Sarin as a Weapon of Mass Destruction
CJ Galunan | 2013-50860
The post-midnight hours of August 21 2013 saw a silent cry of death among the people of Ghouta in Syria. At around 0100, massive fighting bouts were reported to have broken out. Before the world was awake, the weapons plunged down on four villages, engulfing the unsuspecting citizens in an imperceptible fleece of destruction.
Hospitals were flooded with a horde of emergencies. Hundreds of photos surfaced on the worldwide web. Speculations were made. Sides were taken. International news were exploding with several versions. The world opens its eyes to the headline: “Chemical attack in Syria causes death, injury to thousands.”
This fast, this massive, this lethal - the experts could only name their bets, but a few weeks later, all converge into a single opinion: sarin gas. All of a sudden, ears buzz and whispers resound the killers that made the Aum Shinrikyo and Saddam Hussein the notorious figures that they are.
The outcome of this phenomenon begs to ask science the most relevant questions. What is sarin gas and what does it do to human beings exposed to it? What points in history made sarin gas a threat to worldwide security? Most importantly, in light of recent events, what are the implications of the usage of sarin gas in modern society, particularly in local and international crises?
Sarin: The Lethal Chemical
Also known as GB, sarin is an odorless, colorless liquid that carries the chemical composition [(CH3)2CHO]CH3P(O)F. As a weapon, it is usually employed in gas form, as evaporated sarin is more likely to cause more damage to a larger area. It is considered to be one of the most toxic and fast-acting among its chemical weapon contemporaries, rendering the same effects as extremely effective insecticides.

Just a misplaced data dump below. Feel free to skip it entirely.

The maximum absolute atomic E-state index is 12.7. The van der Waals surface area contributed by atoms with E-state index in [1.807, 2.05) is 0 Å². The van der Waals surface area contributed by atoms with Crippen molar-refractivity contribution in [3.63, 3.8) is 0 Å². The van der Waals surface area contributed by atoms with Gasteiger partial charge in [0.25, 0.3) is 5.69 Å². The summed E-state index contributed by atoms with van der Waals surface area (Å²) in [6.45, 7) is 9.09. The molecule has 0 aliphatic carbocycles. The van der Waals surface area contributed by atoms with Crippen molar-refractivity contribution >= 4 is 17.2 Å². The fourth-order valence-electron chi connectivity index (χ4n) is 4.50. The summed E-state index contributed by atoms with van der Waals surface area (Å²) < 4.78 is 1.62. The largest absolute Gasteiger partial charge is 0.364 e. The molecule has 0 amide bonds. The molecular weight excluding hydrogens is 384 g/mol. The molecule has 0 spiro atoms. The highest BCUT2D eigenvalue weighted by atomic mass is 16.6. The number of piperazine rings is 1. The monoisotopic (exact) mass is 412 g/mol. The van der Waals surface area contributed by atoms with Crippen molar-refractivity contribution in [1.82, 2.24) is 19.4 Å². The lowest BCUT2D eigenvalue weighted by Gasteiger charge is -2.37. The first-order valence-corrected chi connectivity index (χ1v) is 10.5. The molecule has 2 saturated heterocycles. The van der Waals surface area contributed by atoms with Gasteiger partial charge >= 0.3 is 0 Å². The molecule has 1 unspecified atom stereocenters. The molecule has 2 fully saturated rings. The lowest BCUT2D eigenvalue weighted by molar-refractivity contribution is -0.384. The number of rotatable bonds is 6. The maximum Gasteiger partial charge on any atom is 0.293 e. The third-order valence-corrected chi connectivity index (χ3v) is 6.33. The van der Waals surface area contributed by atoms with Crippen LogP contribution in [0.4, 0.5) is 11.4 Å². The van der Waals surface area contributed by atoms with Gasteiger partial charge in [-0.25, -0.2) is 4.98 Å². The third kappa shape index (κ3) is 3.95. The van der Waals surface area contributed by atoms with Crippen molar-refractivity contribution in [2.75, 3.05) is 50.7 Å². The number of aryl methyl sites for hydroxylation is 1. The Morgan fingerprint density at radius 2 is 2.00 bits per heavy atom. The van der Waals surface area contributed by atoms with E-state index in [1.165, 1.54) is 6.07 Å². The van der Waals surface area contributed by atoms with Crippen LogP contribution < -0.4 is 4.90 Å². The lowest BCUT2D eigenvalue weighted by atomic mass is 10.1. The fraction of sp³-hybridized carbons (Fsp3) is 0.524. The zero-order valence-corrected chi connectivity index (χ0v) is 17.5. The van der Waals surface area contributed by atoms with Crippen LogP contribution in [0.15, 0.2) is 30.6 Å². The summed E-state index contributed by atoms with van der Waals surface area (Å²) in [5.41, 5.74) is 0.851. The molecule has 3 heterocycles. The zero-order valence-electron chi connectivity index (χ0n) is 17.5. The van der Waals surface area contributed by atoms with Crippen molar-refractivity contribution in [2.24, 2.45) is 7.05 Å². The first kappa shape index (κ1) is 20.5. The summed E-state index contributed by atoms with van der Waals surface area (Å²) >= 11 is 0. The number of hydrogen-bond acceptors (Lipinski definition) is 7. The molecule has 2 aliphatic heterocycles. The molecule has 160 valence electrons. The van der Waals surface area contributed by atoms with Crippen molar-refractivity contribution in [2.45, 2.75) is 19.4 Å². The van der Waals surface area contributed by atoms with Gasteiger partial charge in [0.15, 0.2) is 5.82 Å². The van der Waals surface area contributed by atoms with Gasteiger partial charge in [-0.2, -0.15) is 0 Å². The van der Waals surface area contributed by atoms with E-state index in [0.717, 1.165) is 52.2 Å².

According to the Council of Foreign Relations, sarin is classified as a “toxic nerve agent,” causing the most damage to the nervous system once exposed to or inhaled by its human victims. Specifically, the effects of sarin exposure depends on three factors: (1) point/s of contact (eyes, throat, skin, or inhalation), (2) the amount of sarin that entered the system, and (3) how long the contaminant was exposed.
In the simplest of terms, sarin as a nerve agent “turns our own nervous systems against us.” (Hamblin, 2013) It alters the usual functioning of neurotransmitters by blocking the messages, and in effect, repeating the message over and over, such as tear ducts producing excessive tears or repetitive muscular twitching at the point of contact. This may be manifested in more extreme effects such as stopping the function of more vital organs such as the lungs or permanent paralysis to muscles, which may lead to death in 1 to 10 minutes upon contact.
It may not be as fatal as other chemical weapons such as VX, considerably more toxic in nature, but what makes sarin in any form more dangerous to unprotected citizens is its being colorless and odorless, so the affected have no way of confirming that they have been exposed to whatever amount of sarin, until the symptoms appear or death occurs.
Sarin: The Weapon of Mass Destruction
The development of sarin dates back to Germany in 1938, out of an attempt to create a stronger pesticide. At the onset of World War II, the possibility for sarin to be a weapon of mass destruction (WMD) was considered by the Nazis, even leading to the building of large-scale facilities to produce higher amounts of the chemical. However, due to fear of material retaliation, no chemical weapon was used by the Nazis against the Allies.